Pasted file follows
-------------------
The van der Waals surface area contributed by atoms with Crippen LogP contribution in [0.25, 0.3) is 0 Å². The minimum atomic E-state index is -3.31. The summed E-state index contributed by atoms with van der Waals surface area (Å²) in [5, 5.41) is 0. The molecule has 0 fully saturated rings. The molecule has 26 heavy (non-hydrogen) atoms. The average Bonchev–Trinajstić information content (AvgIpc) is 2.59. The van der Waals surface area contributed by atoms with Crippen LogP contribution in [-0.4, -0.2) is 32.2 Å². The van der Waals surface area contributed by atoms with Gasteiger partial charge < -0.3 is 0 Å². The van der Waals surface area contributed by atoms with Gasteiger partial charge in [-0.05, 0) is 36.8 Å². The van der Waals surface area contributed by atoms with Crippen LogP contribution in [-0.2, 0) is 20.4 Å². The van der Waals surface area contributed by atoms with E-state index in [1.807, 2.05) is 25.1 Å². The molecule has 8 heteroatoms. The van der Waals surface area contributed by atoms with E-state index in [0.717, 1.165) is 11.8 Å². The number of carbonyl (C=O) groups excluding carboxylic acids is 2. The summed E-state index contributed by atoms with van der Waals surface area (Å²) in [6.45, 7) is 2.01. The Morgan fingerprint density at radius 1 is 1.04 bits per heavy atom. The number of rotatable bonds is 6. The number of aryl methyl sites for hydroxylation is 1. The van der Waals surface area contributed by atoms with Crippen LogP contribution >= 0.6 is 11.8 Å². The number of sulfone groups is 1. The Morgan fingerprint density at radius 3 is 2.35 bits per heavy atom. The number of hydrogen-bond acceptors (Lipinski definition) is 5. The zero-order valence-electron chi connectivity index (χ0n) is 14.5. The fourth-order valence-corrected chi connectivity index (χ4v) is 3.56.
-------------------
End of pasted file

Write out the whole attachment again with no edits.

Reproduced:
The van der Waals surface area contributed by atoms with Crippen LogP contribution in [0.25, 0.3) is 0 Å². The minimum atomic E-state index is -3.31. The summed E-state index contributed by atoms with van der Waals surface area (Å²) in [5, 5.41) is 0. The molecule has 0 fully saturated rings. The molecule has 26 heavy (non-hydrogen) atoms. The average Bonchev–Trinajstić information content (AvgIpc) is 2.59. The van der Waals surface area contributed by atoms with Crippen LogP contribution in [-0.4, -0.2) is 32.2 Å². The van der Waals surface area contributed by atoms with Gasteiger partial charge < -0.3 is 0 Å². The van der Waals surface area contributed by atoms with Gasteiger partial charge in [-0.05, 0) is 36.8 Å². The van der Waals surface area contributed by atoms with Crippen LogP contribution in [-0.2, 0) is 20.4 Å². The van der Waals surface area contributed by atoms with E-state index in [1.807, 2.05) is 25.1 Å². The molecule has 8 heteroatoms. The van der Waals surface area contributed by atoms with E-state index in [0.717, 1.165) is 11.8 Å². The number of carbonyl (C=O) groups excluding carboxylic acids is 2. The summed E-state index contributed by atoms with van der Waals surface area (Å²) in [6.45, 7) is 2.01. The Morgan fingerprint density at radius 1 is 1.04 bits per heavy atom. The number of rotatable bonds is 6. The number of aryl methyl sites for hydroxylation is 1. The van der Waals surface area contributed by atoms with Crippen LogP contribution >= 0.6 is 11.8 Å². The number of sulfone groups is 1. The Morgan fingerprint density at radius 3 is 2.35 bits per heavy atom. The number of hydrogen-bond acceptors (Lipinski definition) is 5. The zero-order valence-electron chi connectivity index (χ0n) is 14.5. The fourth-order valence-corrected chi connectivity index (χ4v) is 3.56.